London has overtaken Hong Kong as the most expensive city in the world for workers to live and for companies to place staff, a new study has found. Soaring rents combined with the strong pound has driven up the average cost per employee of renting somewhere to live and leasing office space by 39 per cent to $120,000 or £73,000 a year, according to Savills estate agents’

‘Live/Work index’ – making it almost twice as pricey as Sydney, and four times more than Rio de Janeiro. Property prices in the UK capital have soared 18.4 per cent in the past year alone, encouraged by a general upturn in the economy, and that helped take London from fifth place in 2008 in the study’s table to top.

savills live work index 2014

Soaring costs: London has overtaken Hong Kong as the most expensive city in the world to live and accommodate staff, according to the 12 Cities report from estate agent Savills

It places London well ahead of other cities on the list, such as New York and Paris (third and four respectively), which along with Hong Kong are the only hubs where residential and office space rental costs top US$100,000, or £61,000 a year.

This is still well below the record set by Hong Kong in 2011 of $128,000 a year – around £79,000 – Savills said, adding that residential property prices in Hong Kong remained 40 per cent higher than in London, although the gap was beginning to narrow. However, the report warned that soaring property prices could have a detrimental effect on London’s future economic growth.

cit of london

It said: ‘The availability of low-cost office space in and around Silicon roundabout, coupled with affordable residential accommodation, helped put the capital on the technology map.

‘But gentrification has priced out new start-ups, and the vitality of central London locations are at risk as they become too expensive for the types of occupiers that made them attractive in the first place.’

Meanwhile, Savills said Hong Kong’s drop to second spot in the rankings, after five years at the top, was down to a modest fall in residential rents combined with a weakening currency. At the other end of the scale, Rio de Janeiro and Mumbai are the cheapest cities on the list to locate employees.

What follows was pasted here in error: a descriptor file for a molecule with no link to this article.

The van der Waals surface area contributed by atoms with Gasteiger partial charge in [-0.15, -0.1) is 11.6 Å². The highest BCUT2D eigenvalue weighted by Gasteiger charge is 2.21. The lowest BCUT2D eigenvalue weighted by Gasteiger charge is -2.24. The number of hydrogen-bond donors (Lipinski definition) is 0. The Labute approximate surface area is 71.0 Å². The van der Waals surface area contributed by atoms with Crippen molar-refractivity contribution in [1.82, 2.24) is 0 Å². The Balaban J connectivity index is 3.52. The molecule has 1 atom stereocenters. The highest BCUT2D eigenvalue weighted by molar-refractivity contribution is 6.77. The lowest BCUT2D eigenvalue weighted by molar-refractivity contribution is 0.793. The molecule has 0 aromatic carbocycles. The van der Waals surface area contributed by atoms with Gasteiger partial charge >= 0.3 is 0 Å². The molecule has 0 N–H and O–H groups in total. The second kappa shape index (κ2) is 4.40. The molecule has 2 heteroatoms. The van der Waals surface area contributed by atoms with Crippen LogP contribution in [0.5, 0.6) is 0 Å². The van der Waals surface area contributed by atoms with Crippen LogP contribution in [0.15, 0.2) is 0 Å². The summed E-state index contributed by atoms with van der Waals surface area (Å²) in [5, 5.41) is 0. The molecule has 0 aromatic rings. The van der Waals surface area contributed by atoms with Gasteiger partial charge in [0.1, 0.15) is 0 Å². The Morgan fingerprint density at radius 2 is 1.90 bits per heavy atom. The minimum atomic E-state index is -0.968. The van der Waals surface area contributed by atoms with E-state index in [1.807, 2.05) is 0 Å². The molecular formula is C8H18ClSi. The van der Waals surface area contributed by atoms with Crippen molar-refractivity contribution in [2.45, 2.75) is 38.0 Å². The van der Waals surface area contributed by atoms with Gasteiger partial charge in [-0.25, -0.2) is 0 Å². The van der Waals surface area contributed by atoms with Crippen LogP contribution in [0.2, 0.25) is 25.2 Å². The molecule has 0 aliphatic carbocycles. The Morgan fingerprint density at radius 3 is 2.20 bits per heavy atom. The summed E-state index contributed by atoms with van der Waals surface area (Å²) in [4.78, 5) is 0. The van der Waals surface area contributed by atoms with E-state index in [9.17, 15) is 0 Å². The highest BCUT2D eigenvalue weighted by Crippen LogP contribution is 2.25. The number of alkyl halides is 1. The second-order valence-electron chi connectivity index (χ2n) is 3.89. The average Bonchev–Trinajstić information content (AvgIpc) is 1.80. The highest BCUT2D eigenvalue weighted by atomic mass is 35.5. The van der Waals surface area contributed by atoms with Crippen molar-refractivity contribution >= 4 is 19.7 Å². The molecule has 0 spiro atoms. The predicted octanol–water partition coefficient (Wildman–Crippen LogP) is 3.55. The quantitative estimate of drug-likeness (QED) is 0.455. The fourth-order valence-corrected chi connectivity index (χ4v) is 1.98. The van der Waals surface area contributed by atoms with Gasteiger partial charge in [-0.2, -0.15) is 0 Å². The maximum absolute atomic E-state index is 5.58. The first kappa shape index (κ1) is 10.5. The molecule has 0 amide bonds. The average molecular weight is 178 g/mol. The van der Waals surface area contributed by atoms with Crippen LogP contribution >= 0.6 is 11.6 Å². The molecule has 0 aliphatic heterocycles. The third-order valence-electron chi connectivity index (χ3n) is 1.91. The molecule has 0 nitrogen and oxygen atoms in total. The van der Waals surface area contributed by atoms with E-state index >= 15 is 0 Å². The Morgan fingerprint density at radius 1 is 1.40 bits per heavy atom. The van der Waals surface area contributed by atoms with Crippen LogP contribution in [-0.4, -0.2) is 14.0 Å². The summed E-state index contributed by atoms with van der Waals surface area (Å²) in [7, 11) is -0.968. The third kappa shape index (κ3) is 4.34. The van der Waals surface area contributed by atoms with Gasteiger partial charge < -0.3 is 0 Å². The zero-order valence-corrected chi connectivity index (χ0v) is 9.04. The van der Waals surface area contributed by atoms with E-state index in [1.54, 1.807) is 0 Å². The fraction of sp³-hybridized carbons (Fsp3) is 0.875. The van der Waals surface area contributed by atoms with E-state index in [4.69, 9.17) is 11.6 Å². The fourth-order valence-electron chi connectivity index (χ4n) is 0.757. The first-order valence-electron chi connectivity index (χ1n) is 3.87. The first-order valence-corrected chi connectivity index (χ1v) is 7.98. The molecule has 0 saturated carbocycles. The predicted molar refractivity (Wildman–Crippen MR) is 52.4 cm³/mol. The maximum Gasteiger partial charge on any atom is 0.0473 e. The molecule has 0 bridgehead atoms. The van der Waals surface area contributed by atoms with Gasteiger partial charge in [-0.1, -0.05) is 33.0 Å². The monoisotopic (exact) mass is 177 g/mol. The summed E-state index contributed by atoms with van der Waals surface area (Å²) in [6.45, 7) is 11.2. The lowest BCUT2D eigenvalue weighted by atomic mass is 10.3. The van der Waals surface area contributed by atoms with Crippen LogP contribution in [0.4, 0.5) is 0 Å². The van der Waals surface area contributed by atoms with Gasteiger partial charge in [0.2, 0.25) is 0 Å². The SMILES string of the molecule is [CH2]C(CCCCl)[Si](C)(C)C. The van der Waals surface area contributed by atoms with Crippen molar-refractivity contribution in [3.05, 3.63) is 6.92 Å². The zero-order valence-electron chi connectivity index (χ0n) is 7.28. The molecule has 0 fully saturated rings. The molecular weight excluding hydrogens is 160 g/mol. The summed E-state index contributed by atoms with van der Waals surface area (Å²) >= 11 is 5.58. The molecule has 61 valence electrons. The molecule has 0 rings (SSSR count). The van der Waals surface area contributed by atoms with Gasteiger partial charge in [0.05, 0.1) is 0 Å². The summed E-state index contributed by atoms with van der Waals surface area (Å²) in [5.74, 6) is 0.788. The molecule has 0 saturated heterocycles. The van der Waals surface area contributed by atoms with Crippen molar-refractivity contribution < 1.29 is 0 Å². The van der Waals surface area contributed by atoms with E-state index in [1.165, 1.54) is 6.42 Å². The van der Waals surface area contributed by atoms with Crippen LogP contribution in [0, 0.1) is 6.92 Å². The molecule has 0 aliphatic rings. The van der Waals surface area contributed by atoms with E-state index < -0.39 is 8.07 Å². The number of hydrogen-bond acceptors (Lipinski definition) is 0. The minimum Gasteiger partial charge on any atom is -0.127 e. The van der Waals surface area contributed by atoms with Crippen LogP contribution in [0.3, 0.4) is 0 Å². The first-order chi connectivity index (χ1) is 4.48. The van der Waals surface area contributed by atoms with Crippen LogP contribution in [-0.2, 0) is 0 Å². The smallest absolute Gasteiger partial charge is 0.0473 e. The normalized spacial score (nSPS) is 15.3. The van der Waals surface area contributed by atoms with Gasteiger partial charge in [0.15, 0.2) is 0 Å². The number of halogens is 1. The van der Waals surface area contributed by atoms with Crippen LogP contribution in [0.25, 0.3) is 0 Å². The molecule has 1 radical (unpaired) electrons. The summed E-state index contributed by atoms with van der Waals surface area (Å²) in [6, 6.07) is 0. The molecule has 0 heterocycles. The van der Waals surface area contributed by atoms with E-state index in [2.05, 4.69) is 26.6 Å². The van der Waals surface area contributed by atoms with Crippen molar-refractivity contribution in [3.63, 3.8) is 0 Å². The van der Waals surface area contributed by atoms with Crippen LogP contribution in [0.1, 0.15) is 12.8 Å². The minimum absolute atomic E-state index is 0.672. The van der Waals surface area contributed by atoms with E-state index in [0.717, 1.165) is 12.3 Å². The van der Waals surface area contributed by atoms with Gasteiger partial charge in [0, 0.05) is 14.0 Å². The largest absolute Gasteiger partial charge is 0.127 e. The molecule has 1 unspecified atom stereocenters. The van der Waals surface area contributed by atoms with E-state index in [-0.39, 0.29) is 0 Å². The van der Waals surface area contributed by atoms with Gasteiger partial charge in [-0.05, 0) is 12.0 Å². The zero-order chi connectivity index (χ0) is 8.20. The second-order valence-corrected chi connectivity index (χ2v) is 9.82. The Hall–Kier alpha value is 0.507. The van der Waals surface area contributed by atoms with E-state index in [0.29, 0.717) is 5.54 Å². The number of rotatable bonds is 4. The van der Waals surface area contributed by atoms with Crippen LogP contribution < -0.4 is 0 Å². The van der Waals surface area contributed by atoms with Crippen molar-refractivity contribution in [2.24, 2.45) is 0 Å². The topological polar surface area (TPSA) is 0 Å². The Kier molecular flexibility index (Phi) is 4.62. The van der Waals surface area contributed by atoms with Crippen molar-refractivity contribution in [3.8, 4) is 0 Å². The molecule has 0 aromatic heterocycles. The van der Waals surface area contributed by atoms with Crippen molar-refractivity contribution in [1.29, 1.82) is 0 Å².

Yolande Barnes, the company’s director of world research, said: ‘This year has seen much more modest real estate price growth in nearly all our world cities, and some have shown small falls.
‘We expect this subdued trend to continue as investor interest and market activity shifts to second-tier cities.

average global luxury hotel rate

Stay the night: When it came to average luxury hotel rates, London was knocked off the top spot by Paris and was closely followed by Dubai


‘This lower level of price growth means that currency fluctuations have produced some of the biggest changes in our rankings, which are expressed in dollar terms.’For multinationals looking at their local costs, it is this which is likely to exercise them more than property markets over the next year.’

The study also found that London also came second for highest luxury hotel prices – first spot went to Paris where average prices topped $800.The CBI earlier this month estimated that housing shortages were costing consumers £4billion a year due to the impact of above-inflation house price rises. The business lobby group said that tackling the UK’s ‘chronic’ housing shortage should be near the top of every party’s agenda in the run-up to next year’s general election.

It called on politicians to take bold decisions ranging from building on low-quality green belt land to overhauling stamp duty in order to help meet the 240,000 new homes it believes need to be built every year.